This year, The United Republic of Tanzania, a long time host to multiple refugee populations, has recently introduced a groundbreaking initiative – granting citizenship to over 160,000 former Burundian refugees in the country. This heroic action has the potential to become an example for the rest of the world to follow.
There are more people displaced by conflict in the world today than in any time since the Second World War. Five complex emergencies have evolved concurrently this year, the first such happening since the creation of the UN. The UN Refugee Agency, UNHCR, estimates that due to conflicts in Syria, Iraq, the Central African Republic, South Sudan, Ukraine and other places, some 51 million people have been forced out of their homes and are in need of durable solutions. Unfortunately today, few are available.
While three “durable” solutions are well established and promoted – voluntary repatriation, local integration in the country of first asylum, and resettlement to third countries, the sheer numbers of actual “slots” available to those displaced never comes close the need.
The gulf between the resources available to assist and the number of crises needing those same resources continues to expand. Consequently, the brunt of the responsibility for caring for the displaced remains with host nations. Jordan, Lebanon, Turkey, Ethiopia, Kenya and Thailand altogether generously host refugee populations in the millions.
The decision to grant citizenship to over 160,000 former Burundian refugees, who have enjoyed Tanzanian hospitality since 1972, is a heroic and admirable act on the part of the Government of Tanzania. This is the largest group of refugees in UNHCR history for whom citizenship was made available by the country of first asylum. This move has created a real significance for the term local integration, and placed this solution back into the center of discussions relating to forced displacement globally.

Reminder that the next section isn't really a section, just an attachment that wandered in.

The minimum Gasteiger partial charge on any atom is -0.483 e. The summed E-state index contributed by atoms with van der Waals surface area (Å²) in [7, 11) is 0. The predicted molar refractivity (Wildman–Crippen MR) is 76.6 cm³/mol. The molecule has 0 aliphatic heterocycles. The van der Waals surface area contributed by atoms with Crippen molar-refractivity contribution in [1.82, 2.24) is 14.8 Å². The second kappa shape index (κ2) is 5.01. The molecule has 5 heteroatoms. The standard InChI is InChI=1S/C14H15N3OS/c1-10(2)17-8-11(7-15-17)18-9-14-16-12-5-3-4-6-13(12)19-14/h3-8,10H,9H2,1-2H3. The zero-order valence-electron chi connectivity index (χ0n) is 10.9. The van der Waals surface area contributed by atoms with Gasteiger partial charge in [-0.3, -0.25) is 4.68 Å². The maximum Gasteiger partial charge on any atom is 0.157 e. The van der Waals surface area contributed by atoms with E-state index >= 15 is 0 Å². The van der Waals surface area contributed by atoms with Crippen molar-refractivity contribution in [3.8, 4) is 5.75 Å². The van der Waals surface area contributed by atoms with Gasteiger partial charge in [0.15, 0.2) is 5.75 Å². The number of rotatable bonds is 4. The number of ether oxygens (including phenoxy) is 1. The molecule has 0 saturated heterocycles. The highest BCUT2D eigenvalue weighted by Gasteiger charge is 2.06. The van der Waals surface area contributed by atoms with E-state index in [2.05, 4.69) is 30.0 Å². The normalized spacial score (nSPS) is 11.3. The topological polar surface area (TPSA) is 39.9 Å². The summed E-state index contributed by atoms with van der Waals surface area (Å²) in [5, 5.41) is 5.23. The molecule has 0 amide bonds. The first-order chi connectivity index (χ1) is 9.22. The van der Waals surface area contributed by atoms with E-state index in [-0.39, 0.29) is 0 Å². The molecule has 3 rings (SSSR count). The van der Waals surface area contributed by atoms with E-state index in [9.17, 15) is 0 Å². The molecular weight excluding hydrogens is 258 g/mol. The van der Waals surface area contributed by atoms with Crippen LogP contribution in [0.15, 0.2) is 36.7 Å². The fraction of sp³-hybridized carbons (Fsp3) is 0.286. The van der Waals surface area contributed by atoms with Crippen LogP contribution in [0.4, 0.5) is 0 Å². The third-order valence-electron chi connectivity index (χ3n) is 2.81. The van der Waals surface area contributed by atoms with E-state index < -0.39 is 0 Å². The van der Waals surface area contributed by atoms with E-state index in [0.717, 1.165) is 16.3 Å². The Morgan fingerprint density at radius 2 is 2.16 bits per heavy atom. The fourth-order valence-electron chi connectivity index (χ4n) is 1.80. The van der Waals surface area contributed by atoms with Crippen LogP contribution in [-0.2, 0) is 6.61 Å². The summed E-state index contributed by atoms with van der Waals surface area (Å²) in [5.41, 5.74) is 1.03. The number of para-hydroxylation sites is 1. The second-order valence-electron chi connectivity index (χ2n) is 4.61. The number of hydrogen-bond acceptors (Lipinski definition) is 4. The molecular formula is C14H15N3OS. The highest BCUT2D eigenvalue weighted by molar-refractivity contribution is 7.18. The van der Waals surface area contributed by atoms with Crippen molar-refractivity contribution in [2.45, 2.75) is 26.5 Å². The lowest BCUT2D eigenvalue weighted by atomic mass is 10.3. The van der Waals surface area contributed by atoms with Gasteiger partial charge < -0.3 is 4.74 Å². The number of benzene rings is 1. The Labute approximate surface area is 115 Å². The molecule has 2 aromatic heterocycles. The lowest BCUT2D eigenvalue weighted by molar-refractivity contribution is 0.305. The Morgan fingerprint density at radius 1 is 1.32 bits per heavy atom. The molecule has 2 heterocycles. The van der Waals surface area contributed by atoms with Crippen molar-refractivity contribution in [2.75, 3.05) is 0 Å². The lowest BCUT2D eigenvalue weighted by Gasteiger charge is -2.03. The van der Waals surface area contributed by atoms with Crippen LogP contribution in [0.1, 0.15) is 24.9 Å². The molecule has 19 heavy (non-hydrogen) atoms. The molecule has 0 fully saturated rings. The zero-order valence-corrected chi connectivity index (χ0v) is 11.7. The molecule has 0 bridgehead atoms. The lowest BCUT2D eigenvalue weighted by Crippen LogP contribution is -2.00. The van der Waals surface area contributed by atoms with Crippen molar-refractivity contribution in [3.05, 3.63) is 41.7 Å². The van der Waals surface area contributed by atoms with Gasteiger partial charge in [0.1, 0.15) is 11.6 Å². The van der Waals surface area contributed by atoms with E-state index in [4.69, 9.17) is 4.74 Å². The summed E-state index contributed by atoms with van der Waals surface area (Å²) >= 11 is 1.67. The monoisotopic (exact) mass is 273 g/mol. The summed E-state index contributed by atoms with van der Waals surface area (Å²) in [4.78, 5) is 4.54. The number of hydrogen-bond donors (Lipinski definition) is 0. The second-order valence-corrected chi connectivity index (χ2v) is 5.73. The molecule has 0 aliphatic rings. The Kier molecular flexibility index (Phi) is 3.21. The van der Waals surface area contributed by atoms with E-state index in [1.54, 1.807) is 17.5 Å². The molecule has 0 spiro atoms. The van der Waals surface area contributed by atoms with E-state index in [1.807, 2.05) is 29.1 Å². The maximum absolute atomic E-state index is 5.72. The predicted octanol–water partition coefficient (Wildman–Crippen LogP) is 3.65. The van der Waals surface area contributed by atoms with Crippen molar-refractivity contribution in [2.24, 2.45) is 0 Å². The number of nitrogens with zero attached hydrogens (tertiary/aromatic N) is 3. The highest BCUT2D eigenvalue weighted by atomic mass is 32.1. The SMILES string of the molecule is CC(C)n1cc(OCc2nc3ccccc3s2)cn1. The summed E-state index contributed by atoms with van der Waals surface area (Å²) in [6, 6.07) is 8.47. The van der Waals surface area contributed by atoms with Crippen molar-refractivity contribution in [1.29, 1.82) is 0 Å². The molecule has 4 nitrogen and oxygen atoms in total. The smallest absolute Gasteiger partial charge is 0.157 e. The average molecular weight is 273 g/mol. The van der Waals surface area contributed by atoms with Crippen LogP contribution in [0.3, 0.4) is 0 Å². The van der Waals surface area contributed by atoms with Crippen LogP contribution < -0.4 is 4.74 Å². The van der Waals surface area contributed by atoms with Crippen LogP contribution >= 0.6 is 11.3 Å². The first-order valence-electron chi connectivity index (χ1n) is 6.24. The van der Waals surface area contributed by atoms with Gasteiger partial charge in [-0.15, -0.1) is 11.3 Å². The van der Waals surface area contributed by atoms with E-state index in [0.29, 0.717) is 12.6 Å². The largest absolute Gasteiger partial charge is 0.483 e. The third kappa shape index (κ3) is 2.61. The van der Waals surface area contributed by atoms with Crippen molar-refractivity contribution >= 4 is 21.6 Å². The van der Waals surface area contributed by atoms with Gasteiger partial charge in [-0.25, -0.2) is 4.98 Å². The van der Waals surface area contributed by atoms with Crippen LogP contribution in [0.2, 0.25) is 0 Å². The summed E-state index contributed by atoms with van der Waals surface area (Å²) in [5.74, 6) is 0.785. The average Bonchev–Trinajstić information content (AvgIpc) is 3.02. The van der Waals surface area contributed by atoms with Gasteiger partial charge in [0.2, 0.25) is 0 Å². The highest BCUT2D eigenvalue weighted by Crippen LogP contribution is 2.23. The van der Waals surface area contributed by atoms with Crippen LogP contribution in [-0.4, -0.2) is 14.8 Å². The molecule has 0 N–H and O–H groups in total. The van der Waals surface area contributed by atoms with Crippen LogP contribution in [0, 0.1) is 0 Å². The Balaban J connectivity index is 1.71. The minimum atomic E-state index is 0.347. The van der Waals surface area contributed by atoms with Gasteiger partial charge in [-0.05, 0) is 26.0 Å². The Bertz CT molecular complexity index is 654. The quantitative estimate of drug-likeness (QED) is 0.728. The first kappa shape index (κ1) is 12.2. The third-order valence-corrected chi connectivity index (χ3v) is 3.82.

This is a big development in international protection regime and practices, and an example to be taken seriously by other nations hosting refugees. The Tanzanian government has proactively recognized the many skills and resources that refugees have brought to the local context.
The refugees reside primarily in three settlement areas in the Tabor and Katavi region in western Tanzania. The refugees themselves have become self-sufficient and productive members of the local community. They have shown their ability to enhance the developmental potential of the entire region as they continually engage in farming, producing tobacco and coffee for export from Tanzania.
CWS wholeheartedly welcomes the initiative by the Tanzanian authorities and as a newly registered charity in the country, looks forward to supporting the implementation of this naturalization process in all appropriate ways. Also admirable is the committed work of UNHCR, who partnered with the Tanzanian Government over the years and assisted in creating the conditions for this decision to be reached.
In honor of the decision by the Government of Tanzania, CWS will present the annual 2014 John Backer, Champion 4 Change Award to the Director of the Tanzanian Refugee Services Department, Mr. Harrison Mseke. The award ceremony will take place on November 12th, at the annual CWS Benefit 4 Change in Midtown Manhattan where Mr. Mseke will speak concerning his country’s heroic stance in creating a world where we all can find a place to call home.
If you would like to enjoy an evening with CWS and see Mr. Mseke speak at the CWS Benefit 4 Change, you can purchase tickets here.
Erol Kekic is the Director of the CWS Immigration and Refugee Program